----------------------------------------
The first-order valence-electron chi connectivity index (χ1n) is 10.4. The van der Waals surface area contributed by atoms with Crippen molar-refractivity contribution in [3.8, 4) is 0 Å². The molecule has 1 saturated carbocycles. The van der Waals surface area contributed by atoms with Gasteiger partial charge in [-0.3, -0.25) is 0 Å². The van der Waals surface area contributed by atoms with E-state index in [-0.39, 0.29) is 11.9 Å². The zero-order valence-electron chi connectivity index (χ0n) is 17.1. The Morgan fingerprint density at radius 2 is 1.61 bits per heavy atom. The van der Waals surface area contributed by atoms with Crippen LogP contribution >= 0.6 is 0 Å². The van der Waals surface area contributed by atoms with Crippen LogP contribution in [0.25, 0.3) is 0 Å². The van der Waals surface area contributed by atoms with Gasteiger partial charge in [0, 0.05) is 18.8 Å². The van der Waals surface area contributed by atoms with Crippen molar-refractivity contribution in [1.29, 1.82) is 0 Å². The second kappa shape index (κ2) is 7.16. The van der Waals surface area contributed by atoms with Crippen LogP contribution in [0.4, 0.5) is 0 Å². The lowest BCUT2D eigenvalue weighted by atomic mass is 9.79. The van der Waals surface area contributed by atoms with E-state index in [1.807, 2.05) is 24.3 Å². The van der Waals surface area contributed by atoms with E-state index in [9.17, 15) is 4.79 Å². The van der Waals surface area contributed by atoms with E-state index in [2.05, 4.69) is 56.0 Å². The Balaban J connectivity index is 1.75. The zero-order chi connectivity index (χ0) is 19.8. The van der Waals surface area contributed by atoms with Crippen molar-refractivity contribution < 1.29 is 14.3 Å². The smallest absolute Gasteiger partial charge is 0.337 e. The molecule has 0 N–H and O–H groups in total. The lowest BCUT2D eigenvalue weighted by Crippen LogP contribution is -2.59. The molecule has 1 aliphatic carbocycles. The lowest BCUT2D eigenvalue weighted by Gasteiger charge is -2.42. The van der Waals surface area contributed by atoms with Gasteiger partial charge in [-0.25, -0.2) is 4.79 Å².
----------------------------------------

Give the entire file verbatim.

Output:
The first-order valence-electron chi connectivity index (χ1n) is 10.4. The van der Waals surface area contributed by atoms with Crippen molar-refractivity contribution in [3.8, 4) is 0 Å². The molecule has 1 saturated carbocycles. The van der Waals surface area contributed by atoms with Gasteiger partial charge in [-0.3, -0.25) is 0 Å². The van der Waals surface area contributed by atoms with E-state index in [-0.39, 0.29) is 11.9 Å². The zero-order valence-electron chi connectivity index (χ0n) is 17.1. The Morgan fingerprint density at radius 2 is 1.61 bits per heavy atom. The van der Waals surface area contributed by atoms with Crippen LogP contribution >= 0.6 is 0 Å². The van der Waals surface area contributed by atoms with Crippen LogP contribution in [0.25, 0.3) is 0 Å². The van der Waals surface area contributed by atoms with Gasteiger partial charge in [0, 0.05) is 18.8 Å². The van der Waals surface area contributed by atoms with Crippen molar-refractivity contribution in [1.29, 1.82) is 0 Å². The second kappa shape index (κ2) is 7.16. The van der Waals surface area contributed by atoms with Crippen LogP contribution in [0.4, 0.5) is 0 Å². The lowest BCUT2D eigenvalue weighted by atomic mass is 9.79. The van der Waals surface area contributed by atoms with E-state index in [1.807, 2.05) is 24.3 Å². The van der Waals surface area contributed by atoms with E-state index in [9.17, 15) is 4.79 Å². The van der Waals surface area contributed by atoms with E-state index in [2.05, 4.69) is 56.0 Å². The Balaban J connectivity index is 1.75. The zero-order chi connectivity index (χ0) is 19.8. The van der Waals surface area contributed by atoms with Crippen molar-refractivity contribution < 1.29 is 14.3 Å². The smallest absolute Gasteiger partial charge is 0.337 e. The molecule has 0 N–H and O–H groups in total. The lowest BCUT2D eigenvalue weighted by Crippen LogP contribution is -2.59. The molecule has 1 aliphatic carbocycles. The lowest BCUT2D eigenvalue weighted by Gasteiger charge is -2.42. The van der Waals surface area contributed by atoms with Gasteiger partial charge in [-0.25, -0.2) is 4.79 Å².